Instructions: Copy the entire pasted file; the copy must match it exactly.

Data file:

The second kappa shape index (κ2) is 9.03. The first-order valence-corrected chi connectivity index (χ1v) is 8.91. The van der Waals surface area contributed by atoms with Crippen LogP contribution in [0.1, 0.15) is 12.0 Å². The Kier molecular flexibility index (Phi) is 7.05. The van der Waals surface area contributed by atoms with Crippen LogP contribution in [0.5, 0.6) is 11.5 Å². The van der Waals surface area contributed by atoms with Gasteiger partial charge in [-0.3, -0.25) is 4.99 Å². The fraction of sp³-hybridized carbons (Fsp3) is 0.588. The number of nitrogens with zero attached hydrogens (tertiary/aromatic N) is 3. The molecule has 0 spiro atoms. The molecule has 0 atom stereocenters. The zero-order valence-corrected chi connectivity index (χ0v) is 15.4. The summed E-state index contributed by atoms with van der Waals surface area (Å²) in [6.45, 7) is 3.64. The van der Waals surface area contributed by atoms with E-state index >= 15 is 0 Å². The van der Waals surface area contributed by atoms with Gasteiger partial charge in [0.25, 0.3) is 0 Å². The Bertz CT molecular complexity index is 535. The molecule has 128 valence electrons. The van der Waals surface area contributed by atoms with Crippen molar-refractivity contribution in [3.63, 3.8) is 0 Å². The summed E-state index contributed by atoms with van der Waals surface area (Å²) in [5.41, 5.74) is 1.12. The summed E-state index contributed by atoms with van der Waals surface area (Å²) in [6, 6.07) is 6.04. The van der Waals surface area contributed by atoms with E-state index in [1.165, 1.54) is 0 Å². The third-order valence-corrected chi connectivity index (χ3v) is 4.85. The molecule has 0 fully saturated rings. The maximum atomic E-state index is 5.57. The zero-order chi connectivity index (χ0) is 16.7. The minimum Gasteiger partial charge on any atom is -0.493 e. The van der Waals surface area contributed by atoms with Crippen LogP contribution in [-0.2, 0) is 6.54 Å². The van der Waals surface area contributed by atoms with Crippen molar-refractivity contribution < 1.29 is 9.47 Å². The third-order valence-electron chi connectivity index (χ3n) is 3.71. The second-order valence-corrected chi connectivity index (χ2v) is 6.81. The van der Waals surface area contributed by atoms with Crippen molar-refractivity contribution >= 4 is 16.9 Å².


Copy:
The second kappa shape index (κ2) is 9.03. The first-order valence-corrected chi connectivity index (χ1v) is 8.91. The van der Waals surface area contributed by atoms with Crippen LogP contribution in [0.1, 0.15) is 12.0 Å². The Kier molecular flexibility index (Phi) is 7.05. The van der Waals surface area contributed by atoms with Crippen LogP contribution in [0.5, 0.6) is 11.5 Å². The van der Waals surface area contributed by atoms with Gasteiger partial charge in [-0.3, -0.25) is 4.99 Å². The fraction of sp³-hybridized carbons (Fsp3) is 0.588. The number of nitrogens with zero attached hydrogens (tertiary/aromatic N) is 3. The molecule has 0 spiro atoms. The molecule has 0 atom stereocenters. The zero-order valence-corrected chi connectivity index (χ0v) is 15.4. The summed E-state index contributed by atoms with van der Waals surface area (Å²) in [6.45, 7) is 3.64. The van der Waals surface area contributed by atoms with E-state index >= 15 is 0 Å². The van der Waals surface area contributed by atoms with Gasteiger partial charge in [0.25, 0.3) is 0 Å². The Bertz CT molecular complexity index is 535. The molecule has 128 valence electrons. The van der Waals surface area contributed by atoms with Crippen molar-refractivity contribution in [3.63, 3.8) is 0 Å². The summed E-state index contributed by atoms with van der Waals surface area (Å²) in [5.41, 5.74) is 1.12. The summed E-state index contributed by atoms with van der Waals surface area (Å²) in [6, 6.07) is 6.04. The van der Waals surface area contributed by atoms with E-state index in [1.165, 1.54) is 0 Å². The third-order valence-corrected chi connectivity index (χ3v) is 4.85. The molecule has 0 fully saturated rings. The maximum atomic E-state index is 5.57. The zero-order chi connectivity index (χ0) is 16.7. The minimum Gasteiger partial charge on any atom is -0.493 e. The van der Waals surface area contributed by atoms with Crippen LogP contribution in [-0.2, 0) is 6.54 Å². The van der Waals surface area contributed by atoms with Crippen molar-refractivity contribution < 1.29 is 9.47 Å². The third-order valence-electron chi connectivity index (χ3n) is 3.71. The second-order valence-corrected chi connectivity index (χ2v) is 6.81. The van der Waals surface area contributed by atoms with Crippen molar-refractivity contribution >= 4 is 16.9 Å².